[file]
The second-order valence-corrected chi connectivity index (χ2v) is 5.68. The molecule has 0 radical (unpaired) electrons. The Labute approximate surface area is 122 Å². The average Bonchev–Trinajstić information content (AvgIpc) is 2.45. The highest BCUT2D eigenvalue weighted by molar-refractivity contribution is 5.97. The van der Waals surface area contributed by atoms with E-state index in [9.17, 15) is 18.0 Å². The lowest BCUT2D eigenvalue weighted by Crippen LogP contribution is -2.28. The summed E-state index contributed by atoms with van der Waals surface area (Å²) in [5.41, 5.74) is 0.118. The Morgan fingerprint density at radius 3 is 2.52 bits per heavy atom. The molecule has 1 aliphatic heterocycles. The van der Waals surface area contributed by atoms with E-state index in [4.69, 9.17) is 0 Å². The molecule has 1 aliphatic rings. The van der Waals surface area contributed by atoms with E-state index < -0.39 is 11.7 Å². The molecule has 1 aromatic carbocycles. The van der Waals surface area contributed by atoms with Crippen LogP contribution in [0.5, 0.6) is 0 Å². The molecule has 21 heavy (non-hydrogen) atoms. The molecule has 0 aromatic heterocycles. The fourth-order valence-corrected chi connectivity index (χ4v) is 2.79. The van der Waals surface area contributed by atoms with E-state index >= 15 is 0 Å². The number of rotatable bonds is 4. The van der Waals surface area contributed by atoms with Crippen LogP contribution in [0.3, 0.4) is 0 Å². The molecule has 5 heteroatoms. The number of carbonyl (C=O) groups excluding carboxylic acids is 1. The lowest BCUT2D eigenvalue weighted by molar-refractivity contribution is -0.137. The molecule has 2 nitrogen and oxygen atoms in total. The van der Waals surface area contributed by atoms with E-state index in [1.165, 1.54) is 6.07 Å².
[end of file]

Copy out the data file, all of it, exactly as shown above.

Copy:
The second-order valence-corrected chi connectivity index (χ2v) is 5.68. The molecule has 0 radical (unpaired) electrons. The Labute approximate surface area is 122 Å². The average Bonchev–Trinajstić information content (AvgIpc) is 2.45. The highest BCUT2D eigenvalue weighted by molar-refractivity contribution is 5.97. The van der Waals surface area contributed by atoms with E-state index in [9.17, 15) is 18.0 Å². The lowest BCUT2D eigenvalue weighted by Crippen LogP contribution is -2.28. The summed E-state index contributed by atoms with van der Waals surface area (Å²) in [5.41, 5.74) is 0.118. The Morgan fingerprint density at radius 3 is 2.52 bits per heavy atom. The molecule has 1 aliphatic heterocycles. The van der Waals surface area contributed by atoms with E-state index in [4.69, 9.17) is 0 Å². The molecule has 1 aliphatic rings. The van der Waals surface area contributed by atoms with E-state index < -0.39 is 11.7 Å². The molecule has 1 aromatic carbocycles. The van der Waals surface area contributed by atoms with Crippen LogP contribution in [0.5, 0.6) is 0 Å². The molecule has 21 heavy (non-hydrogen) atoms. The molecule has 0 aromatic heterocycles. The fourth-order valence-corrected chi connectivity index (χ4v) is 2.79. The van der Waals surface area contributed by atoms with E-state index >= 15 is 0 Å². The number of rotatable bonds is 4. The van der Waals surface area contributed by atoms with Crippen LogP contribution in [0.3, 0.4) is 0 Å². The molecule has 5 heteroatoms. The number of carbonyl (C=O) groups excluding carboxylic acids is 1. The lowest BCUT2D eigenvalue weighted by molar-refractivity contribution is -0.137. The molecule has 2 nitrogen and oxygen atoms in total. The van der Waals surface area contributed by atoms with E-state index in [1.165, 1.54) is 6.07 Å².